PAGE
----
As the media has swarmed Missouri congressman Todd Akin in recent days for his comment that victims of “legitimate rape” rarely get pregnant, one figure has been largely silent: his wife, Lulli Akin.
Time was, Lulli was the last woman you’d expect to be married to a conservative opponent of abortion backed by the Tea Party. After college, she considered joining the Peace Corps, or pursuing a career with the CIA or as a staffer for super leftie Ralph Nader, according to one online bio. Then she met Akin, whom she married in 1975 and who saved her from “such a radical future.” Instead, she took a very different path—evangelical Christian, homemaker, and education pioneer.
The daughter of Norwegian immigrant parents, Lulli Boe was born in Delaware and reportedly relishes tennis and hiking. She studied in France and Norway, and attended Hollins College in Virginia where she majored in sociolinguistics. She moved to Worcester, Mass., working as an engineer at IBM, where she met Todd, then an IBM salesman.
Their courtship was “right out of a biblical romance novel,” wrote a blogger and Akin supporter named Jen Ennenbach. Lulli converted to Christianity through the Bible Study Fellowship, which describes itself as a 50-year-old interdenominational organization on its website. They relocated to St. Louis in 1977 with their first child in tow so that Todd could work as a manager at a steel mill.
On Sunday, Todd Akin made headlines in an interview with KTVI in St. Louis in which he said that pregnancy can be biologically prevented by “legitimate rape,” because “the female body has ways to shut that whole thing down.” Pro-choice activists and Democrats are demanding he resign his seat or, at the very least, be booted from the state House Committee on Science. The Obama campaign quickly used the comment to attack Paul Ryan. “As Republican leader in the House, Mr. Ryan worked with Mr. Akin to try to pass laws that would ban abortion in all cases, and even narrow the definition of ‘rape,’” said spokeswoman Lis Smith in a statement.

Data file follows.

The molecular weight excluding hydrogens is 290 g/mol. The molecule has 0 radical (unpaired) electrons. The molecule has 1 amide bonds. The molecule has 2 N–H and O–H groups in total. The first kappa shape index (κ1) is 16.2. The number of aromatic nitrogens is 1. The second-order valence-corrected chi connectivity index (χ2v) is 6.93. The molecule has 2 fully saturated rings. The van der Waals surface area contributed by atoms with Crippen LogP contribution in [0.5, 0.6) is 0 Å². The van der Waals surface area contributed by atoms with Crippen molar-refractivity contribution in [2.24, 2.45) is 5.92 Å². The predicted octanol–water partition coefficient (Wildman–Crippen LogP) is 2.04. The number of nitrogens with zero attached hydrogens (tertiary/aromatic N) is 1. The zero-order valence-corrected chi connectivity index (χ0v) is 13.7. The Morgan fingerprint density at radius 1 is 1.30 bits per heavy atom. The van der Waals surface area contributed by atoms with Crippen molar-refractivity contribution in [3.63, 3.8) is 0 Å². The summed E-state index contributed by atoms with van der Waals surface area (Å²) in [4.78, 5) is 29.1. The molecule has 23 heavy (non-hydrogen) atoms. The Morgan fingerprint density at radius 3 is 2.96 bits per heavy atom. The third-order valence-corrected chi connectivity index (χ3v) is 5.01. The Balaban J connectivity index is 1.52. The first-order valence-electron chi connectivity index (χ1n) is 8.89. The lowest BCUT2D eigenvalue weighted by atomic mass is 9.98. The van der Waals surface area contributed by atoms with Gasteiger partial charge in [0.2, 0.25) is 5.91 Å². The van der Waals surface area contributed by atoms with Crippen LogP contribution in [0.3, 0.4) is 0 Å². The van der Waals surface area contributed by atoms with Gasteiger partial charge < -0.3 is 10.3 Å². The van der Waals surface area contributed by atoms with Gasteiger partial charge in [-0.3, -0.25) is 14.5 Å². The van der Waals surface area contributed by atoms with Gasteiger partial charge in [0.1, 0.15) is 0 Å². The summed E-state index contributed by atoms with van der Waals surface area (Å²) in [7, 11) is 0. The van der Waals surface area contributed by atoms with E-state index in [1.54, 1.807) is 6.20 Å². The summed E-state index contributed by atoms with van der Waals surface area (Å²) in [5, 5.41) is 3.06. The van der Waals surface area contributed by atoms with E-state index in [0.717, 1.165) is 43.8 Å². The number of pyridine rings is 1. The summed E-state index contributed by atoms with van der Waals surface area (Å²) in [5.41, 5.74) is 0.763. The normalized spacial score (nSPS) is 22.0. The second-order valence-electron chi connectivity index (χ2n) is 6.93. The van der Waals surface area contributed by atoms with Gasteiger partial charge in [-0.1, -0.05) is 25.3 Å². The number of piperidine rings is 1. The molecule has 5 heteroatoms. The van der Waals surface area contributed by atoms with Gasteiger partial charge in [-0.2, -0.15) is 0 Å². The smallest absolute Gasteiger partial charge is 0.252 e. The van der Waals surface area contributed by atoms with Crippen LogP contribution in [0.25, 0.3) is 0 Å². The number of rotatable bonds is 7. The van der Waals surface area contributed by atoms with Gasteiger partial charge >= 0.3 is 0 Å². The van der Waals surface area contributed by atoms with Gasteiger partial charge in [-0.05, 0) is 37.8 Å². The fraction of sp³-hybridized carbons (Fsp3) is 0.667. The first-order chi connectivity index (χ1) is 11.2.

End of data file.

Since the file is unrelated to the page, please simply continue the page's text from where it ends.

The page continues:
Some of Akin’s fellow Republicans are working to distance themselves from the comments. Mitt Romney told the National Review that they were “inexcusable” and some GOP groups have pulled ad buys and funds from his Senate race. Massachusetts Sen. Scott Brown called for Akin to relinquish his Senate nomination. (He’d have to resign Tuesday if he really wanted to—according to Missouri statute, candidates can only withdraw up until the 11th Tuesday before an election.)
In an interview with the St. Louis Post Dispatch, in May, Akin said homeschooling the kids was originally Lulli’s idea, a solution she proposed after their oldest son “was not adjusting well in the classroom.”
“When she talked to me about it, I thought she was crazy," said Todd in the interview. Lulli has since lectured on the topic and consulted with authorities creating standardized tests for homeschoolers. Her own six children are grown and her eight grandchildren are homeschooled. Three of the Akins’ sons serve as Marine Corps officers. Lulli has backed her husband’s political career and been a regular presence on the campaign trail since he was first elected to the Missouri State House in 1988.
Jen Ennenbach calls Lulli Akin her “spiritual mother-figure,” and says the politician’s wife approached her with an offer to be her mentor some years ago—a relationship Ennenbach says she prayed for. Ennebach attended Todd Akin’s primary watch party earlier this month and blogged about the room’s electric atmosphere after Akin was declared the against-the-odds Republican victor. It was “Divine Intervention,” she wrote on her blog.
Todd Akin now says he misspoke, declaring rape “evil” and blaming his blunder on ole foot-in-mouth disease. Lulli herself has remained mum on the issue, and either way, the Akins appear to have plenty of fans. According to Ennenbach, “Todd fears the Lord, not man.”